February 20th 2023. 

Next club meeting Monday 6th March 2023.

·        Subject - Club Auction - for members only

Monday 4th April 2020

·         TBC By  Christopher Collects

Monday 9th May 2020.

·         TBC By  Michael Gouby


 Meetings are held at the Abbey Baptist Church, Abbey Square, commencing at 7.00 p.m.



·         The March meeting will be the club auction. Nobody will be allowed to look any lots until all the lots have been put out. Please keep well away from the lots until an official notice is made, saying that viewing can begin. As usual, there will be no dealing at this meeting.

·          The time for viewing lots is BEFORE the auction starts, not during the auction. 

·        Please also note you need to print off your own copy of the auction list, NONE will be available at the meeting.

·         Vincent West, once a member of the Reading Coin Club, has been awarded the ‘Membership Medal’ by BNS for 50 years of continuous membership.

·         Neil has put in a request for any information regarding pub tokens from Berkshire, other than a very common one from Abingdom.


February Meeting


Our meeting began with the late presentation of the the Marc Myhill Memorial shield to Neil for his short talk  in January, after which he went on to give his talk entitled Smeaton’s Lighthouses.  Amongst his many collecting interests, Neil is an expert in the striking of coins, medals and tokens in Plymouth, and Devon generally. The port of Plymouth became strategically important for Britain during the C17th/ C18th with the war with France threatening traditional ports of Chatham and Portsmouth. Plymouth also gave quicker access to the expanding British interests in America and the Far East. The port itself was easily defended but the Eddystone Rocks, 14 miles off Plymouth, were treacherous.


A decision was made to build a lighthouse (constructed 1696–99) on the rocks themselves – a first in the world. Designed by Henry Winstanley, built of timber and modelled on lighthouses of antiquity; it was swept away during the great storm of 1703. The second, of oak and iron, designed by John Rudyerd in 1708, was destroyed by fire in 1755. John Smeaton built the third Eddystone Lighthouse entirely of interlocking stones, the design inspired by the stability of an oak tree. It was replaced in 1882 by the present structure designed by Sir James Douglass. The upper part of Smeaton’s lighthouse was taken down and reassembled on Plymouth Hoe in 1884. Smeaton’s second lighthouse commission, in 1767 was for a pair at Spurn Point: one was decommissioned in 1895, whilst the other was washed away in storms some years before.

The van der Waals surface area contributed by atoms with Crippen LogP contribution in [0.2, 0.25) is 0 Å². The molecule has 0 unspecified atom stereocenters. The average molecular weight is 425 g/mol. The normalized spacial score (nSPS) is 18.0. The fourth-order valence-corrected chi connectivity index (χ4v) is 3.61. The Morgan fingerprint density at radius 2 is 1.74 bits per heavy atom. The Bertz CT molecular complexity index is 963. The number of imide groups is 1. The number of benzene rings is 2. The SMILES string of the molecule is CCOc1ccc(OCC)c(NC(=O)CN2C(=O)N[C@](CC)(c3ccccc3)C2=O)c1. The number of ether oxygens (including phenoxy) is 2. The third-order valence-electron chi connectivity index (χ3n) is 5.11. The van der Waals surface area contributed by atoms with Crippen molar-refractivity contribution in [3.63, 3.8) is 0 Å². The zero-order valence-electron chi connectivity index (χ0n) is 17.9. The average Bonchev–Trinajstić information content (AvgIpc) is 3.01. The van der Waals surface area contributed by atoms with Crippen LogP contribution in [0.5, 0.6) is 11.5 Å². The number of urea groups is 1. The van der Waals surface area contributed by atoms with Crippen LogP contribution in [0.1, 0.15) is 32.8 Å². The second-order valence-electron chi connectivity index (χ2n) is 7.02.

Smeaton was a distinguished civil engineer and his design was innovative, with his lighthouse built on concrete caissons which survive to this day. A number of numismatic and historical artefacts survive. His construction took place during the Seven Year’s War and three dozen silver tokens were given to construction staff to avoid being kidnapped by Press Gangs.


Davis’ Nineteenth Century Coinage records details of a copper ‘twopence’ coin with a lighthouse on both obverse and reverse – the Eddystone Lighthouse in Plymouth, and the Spurn Point Lighthouse near Hull. Interestingly, a silver proof version sold at Dix Noonan Webb in December 2020 for £800 (plus commission and taxes).









The BNS records tokens struck by William Upcott, contemporary librarian and antiquarian. The first (dated 1801): a view of a lighthouse on a rock, and ships at sea, but the rock appears unfinished. S' VIEW OF THE EDYSTONE (sic) LIGHTHOUSE COMPLEATED (sic) OCR 9' 1759' I SMEATON, and the reverse a view of a lighthouse, the base of which is surrounded by a wall, W UPCOTT DES. MAY 1801. Legend-VIEW OF' THE HIGH LIGHTHOUSE'


Future Events.

Past Events

·         20 years ago – Tony Merson gave a talk based on Johnathon Spence’s “Treason by the Book”

·         30 years ago – Skittles evening in Theale

·         40 years ago – Coin Fair

·         50 years ago – Coin Fair


Club Secretary.